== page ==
Let’s set the stage. In 2013, two armed black males stormed the home of a white family in Louisville, Kentucky and robbed them at gunpoint. Jordan and Tommy Gray were forced to hand over their cellphone and $1,000 in cash, as their then three-year-old daughter watched in horror.
Fast forward to judgement day, when Judge Olu Stevens was handling a sentencing hearing for Gregory Wallace, one of the two perpetrators. The family made a victim impact statement about the trauma that had been inflicted on their daughter and said that even now, she is terrified of black males.
However, instead of expressing sympathy for the little girl and her ongoing trauma –and chastising the criminal — the judge turned his scorn on the victims. Because clearly they were racists.
Judge Stevens suggested it was the fault of the victims that their daughter was afraid of black males, and he was “deeply offended” by the victim impact statement. And then gives the criminal offender probation instead of jail time.
Sounds unbelievable? Watch it here.
Judge Stevens wondered if the robbers had been white, would the child then fear all white people?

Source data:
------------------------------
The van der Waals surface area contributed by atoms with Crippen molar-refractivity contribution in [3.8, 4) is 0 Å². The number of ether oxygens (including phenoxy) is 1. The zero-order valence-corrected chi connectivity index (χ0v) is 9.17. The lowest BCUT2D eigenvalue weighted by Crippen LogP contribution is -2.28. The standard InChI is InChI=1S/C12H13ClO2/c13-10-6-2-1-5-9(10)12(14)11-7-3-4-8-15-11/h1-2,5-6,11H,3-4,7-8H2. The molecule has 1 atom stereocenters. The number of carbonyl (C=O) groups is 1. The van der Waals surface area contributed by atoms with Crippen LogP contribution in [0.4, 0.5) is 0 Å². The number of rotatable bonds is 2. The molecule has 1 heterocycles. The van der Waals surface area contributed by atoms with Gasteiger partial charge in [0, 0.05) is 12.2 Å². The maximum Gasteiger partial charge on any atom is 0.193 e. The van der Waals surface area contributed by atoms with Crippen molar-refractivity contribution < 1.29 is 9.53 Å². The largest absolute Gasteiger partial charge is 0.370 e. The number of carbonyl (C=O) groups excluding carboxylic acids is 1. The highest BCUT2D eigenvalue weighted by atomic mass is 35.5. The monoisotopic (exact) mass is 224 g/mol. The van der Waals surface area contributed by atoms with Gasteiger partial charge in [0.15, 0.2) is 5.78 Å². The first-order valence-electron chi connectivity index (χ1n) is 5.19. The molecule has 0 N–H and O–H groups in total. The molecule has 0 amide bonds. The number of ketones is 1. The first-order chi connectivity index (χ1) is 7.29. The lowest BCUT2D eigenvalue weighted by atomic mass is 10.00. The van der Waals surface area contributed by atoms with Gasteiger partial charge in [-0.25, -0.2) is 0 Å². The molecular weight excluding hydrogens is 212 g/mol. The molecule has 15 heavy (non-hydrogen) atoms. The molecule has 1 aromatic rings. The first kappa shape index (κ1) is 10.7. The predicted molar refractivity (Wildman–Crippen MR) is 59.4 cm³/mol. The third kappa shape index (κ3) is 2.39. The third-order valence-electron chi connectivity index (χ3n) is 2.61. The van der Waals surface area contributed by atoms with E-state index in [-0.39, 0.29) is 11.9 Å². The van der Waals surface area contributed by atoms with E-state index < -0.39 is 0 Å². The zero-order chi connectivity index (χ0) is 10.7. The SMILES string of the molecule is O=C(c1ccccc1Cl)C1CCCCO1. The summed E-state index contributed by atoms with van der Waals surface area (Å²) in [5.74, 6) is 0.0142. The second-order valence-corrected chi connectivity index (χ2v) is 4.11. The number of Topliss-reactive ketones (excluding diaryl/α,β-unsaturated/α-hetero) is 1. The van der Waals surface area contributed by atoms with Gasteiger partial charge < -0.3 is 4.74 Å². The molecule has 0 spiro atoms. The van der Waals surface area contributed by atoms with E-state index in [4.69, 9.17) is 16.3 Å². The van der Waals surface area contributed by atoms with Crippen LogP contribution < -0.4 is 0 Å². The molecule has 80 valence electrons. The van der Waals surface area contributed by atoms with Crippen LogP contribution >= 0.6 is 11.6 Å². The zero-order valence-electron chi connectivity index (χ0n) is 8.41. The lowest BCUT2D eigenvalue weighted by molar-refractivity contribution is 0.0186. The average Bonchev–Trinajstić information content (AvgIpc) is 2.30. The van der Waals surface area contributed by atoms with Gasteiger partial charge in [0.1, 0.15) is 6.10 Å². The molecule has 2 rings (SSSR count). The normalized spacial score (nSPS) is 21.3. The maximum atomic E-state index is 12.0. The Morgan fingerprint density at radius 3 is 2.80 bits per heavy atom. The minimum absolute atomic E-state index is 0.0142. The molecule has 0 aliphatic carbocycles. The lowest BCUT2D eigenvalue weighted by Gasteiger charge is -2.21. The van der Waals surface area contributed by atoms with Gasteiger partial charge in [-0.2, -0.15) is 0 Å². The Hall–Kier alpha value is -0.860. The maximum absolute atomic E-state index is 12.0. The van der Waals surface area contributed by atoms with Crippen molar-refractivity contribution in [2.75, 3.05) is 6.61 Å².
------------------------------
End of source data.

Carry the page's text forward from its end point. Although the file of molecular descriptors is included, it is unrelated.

Well, a former police officer told us this: “The older the victim, the more selective they are in their fear. They tend to be afraid of a more narrow group of folks and it’s just the opposite with kids — they generalize the way this child did. There might be other triggers for the victim if the perpetrator was white, like hair color or beard or clothing, and believe it or not, some victims can get triggered just by a smell that reminds them of assailant. But this child isn’t old enough to know what the heck is going on.”
Bottom line: Judge Stevens’ comments were just absurd. How can it be that the victims of violence become the perpetrators and the perpetrators become the victims?
And don’t forget it was the very Reverend Jesse Jackson who said about black crime: “There is nothing more painful to me at this stage in life than to walk down the street and hear footsteps and start thinking about robbery, then look around and see somebody white and feel relieved.”
UPDATE: In August last year, Judge Steven was suspended for 90 days without pay for controversial comments he made about an all-white jury.
Justice is served…
[Note: This article was written by Michele Hickford]